lose

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lose

(jargon)
(MIT) 1. To fail. A program loses when it encounters an exceptional condition or fails to work in the expected manner.

2. To be exceptionally unesthetic or crocky.

3. Of people, to be obnoxious or unusually stupid (as opposed to ignorant).

4. Refers to something that is losing, especially in the phrases "That's a lose!" and "What a lose!"
This article is provided by FOLDOC - Free Online Dictionary of Computing (foldoc.org)
References in periodicals archive ?
Bonnie Kent argues in her essay, "Losable Virtue," that Aquinas's altered view of prudence allows him to account for dramatic changes in people's lives, for better or worse ("backsliding" as she puts it).
He said the polling showed a referendum on the question would be "highly losable" for the coalition, which favours devolving powers over income tax.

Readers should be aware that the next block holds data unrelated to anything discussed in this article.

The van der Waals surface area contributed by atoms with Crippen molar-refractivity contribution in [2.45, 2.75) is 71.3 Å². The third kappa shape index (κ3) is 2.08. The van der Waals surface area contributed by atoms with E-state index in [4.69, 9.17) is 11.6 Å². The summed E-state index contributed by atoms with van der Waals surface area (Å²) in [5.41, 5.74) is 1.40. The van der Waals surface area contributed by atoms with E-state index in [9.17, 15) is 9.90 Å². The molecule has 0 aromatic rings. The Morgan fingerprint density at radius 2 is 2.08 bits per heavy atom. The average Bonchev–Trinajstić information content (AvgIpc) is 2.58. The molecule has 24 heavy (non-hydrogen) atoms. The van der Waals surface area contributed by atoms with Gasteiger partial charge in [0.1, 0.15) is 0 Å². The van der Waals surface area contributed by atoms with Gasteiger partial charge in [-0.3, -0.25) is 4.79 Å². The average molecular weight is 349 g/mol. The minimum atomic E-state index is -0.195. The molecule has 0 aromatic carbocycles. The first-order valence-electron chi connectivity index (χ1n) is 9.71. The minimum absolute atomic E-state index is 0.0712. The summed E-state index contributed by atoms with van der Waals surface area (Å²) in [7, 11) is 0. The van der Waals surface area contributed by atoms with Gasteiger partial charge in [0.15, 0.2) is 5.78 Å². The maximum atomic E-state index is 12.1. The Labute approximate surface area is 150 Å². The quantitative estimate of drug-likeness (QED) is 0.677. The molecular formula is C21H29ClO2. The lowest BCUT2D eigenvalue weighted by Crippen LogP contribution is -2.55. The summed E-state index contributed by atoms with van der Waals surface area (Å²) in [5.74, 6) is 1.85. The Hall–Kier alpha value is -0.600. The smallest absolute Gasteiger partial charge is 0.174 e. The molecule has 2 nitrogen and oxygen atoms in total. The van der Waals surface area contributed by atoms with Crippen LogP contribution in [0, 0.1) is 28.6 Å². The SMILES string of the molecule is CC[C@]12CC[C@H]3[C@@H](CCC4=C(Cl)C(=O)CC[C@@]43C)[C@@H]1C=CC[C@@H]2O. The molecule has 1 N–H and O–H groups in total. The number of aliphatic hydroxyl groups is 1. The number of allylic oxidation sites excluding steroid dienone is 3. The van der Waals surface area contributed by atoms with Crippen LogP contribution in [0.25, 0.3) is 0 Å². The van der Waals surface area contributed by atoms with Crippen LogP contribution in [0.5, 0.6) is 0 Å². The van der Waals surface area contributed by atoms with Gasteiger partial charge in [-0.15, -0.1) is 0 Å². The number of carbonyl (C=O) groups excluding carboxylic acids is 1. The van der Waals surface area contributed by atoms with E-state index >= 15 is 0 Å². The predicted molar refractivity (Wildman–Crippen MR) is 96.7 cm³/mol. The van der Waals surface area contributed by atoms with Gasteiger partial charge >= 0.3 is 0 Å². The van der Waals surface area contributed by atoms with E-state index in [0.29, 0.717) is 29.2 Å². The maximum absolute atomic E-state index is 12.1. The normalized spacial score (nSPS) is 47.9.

All the games are winnable and all the games are losable, as long as we keep that in mind we can keep our focus on the preparation and go into the tournament in good shape.
A marine head has far more droppable and losable bits like washers and springs than its shore-side counterpart, where the parts are almost laughably large and simple to understand.
He came into a close game, a very losable game, and guaranteed that Boston would hang on to beat the White Sox, 7-6.
As with every Championship game this season, it is as easily winnable as it is losable.
Although it [the right of clerical immunity] be divine, that is, given by God, it can be changeable or losable for just causes.